Stresses that, when operating search engines for users, the search process and results should be unbiased in order to keep internet searches non-discriminatory, to ensure more competition and choice for users and consumers and to maintain the diversity of sources of information; notes, therefore, that indexation, evaluation, presentation and ranking by search engines must be unbiased and transparent; calls on the Commission to prevent any abuse in the marketing of interlinked services by search engine operators;

But what does that even mean? Search is inherently biased. That’s the point of search. You want the best results for what you’re searching for, and the job of the search engine is to rank results by what it thinks is the best. An “unbiased” search engine isn’t a search engine at all. It just returns stuff randomly.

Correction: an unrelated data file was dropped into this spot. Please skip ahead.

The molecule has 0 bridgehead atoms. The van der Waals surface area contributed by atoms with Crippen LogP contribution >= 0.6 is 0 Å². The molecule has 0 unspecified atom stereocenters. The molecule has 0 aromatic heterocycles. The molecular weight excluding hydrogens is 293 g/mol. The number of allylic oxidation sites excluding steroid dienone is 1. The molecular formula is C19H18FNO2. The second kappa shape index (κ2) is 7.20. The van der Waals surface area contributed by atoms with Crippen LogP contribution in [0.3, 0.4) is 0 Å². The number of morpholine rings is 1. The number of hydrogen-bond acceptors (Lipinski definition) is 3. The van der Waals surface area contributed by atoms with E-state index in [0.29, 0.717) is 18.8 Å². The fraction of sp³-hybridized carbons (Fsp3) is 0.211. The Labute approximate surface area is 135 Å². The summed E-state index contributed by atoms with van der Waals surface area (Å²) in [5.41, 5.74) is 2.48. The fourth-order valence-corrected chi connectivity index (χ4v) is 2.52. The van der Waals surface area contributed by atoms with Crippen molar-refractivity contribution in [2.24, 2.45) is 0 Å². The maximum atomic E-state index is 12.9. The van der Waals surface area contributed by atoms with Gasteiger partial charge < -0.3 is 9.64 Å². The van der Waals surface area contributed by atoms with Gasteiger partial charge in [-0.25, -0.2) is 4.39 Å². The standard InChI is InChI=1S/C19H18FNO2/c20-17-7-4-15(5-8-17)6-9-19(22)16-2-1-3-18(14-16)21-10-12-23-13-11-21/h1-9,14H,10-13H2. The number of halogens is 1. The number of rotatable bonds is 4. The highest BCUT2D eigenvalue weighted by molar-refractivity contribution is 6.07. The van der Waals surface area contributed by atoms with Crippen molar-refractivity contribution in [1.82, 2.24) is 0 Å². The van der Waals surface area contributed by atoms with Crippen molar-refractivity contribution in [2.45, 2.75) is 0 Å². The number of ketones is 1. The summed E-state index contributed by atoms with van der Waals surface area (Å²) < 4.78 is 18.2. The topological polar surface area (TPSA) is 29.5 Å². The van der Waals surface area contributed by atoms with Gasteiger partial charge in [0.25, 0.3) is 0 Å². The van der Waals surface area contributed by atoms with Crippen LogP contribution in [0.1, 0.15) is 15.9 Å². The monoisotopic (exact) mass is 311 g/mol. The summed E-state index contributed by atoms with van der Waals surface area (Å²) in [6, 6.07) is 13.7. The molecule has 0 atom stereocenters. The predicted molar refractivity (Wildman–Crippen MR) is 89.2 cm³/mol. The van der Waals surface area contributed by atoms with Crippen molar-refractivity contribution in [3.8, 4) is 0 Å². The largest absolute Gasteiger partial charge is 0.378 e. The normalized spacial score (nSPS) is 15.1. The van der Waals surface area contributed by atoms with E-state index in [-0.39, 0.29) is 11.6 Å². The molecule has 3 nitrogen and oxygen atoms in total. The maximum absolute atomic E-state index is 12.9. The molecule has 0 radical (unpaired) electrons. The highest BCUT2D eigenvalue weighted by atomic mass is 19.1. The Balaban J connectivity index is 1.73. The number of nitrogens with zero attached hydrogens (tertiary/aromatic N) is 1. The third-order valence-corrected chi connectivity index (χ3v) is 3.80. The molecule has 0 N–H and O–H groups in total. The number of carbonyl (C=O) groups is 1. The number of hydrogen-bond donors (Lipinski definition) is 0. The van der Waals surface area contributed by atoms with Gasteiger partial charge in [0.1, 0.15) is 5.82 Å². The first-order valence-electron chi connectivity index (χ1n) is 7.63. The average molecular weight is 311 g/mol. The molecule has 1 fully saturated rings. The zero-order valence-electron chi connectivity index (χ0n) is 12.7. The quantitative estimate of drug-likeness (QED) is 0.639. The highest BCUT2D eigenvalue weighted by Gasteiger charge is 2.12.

See Mike’s post for additional analysis of this particular mummers farce.

Another example why the Internet should be governed by a new structure, staffed by people with the technical knowledge to make sensible decisions. By “new structure” I mean one separate from and not subject to any existing government. Including the United States, where the head of the NSA thinks local water supplies are controlled over the Internet (FALSE).

I first saw this in a tweet by Joseph Esposito.

Mancrush on Todd Park?

Thursday, March 15th, 2012

OK, I admit It. I have a mancrush on the new Federal CTO, Todd Park by Tim O’Reilly.

Tim waxes on about Todd’s success with startups and what I would call a vendor/startup show, Health Datapalooza. (Does the agenda for Health Datapalooza 2012 look just a little vague to you? Not what I would call a “technical” conference.)

And Tim closes with this suggestion:

I want to put out a request to all my friends in the technology world: if Todd calls you and asks you for help, please take the call, and do whatever he asks.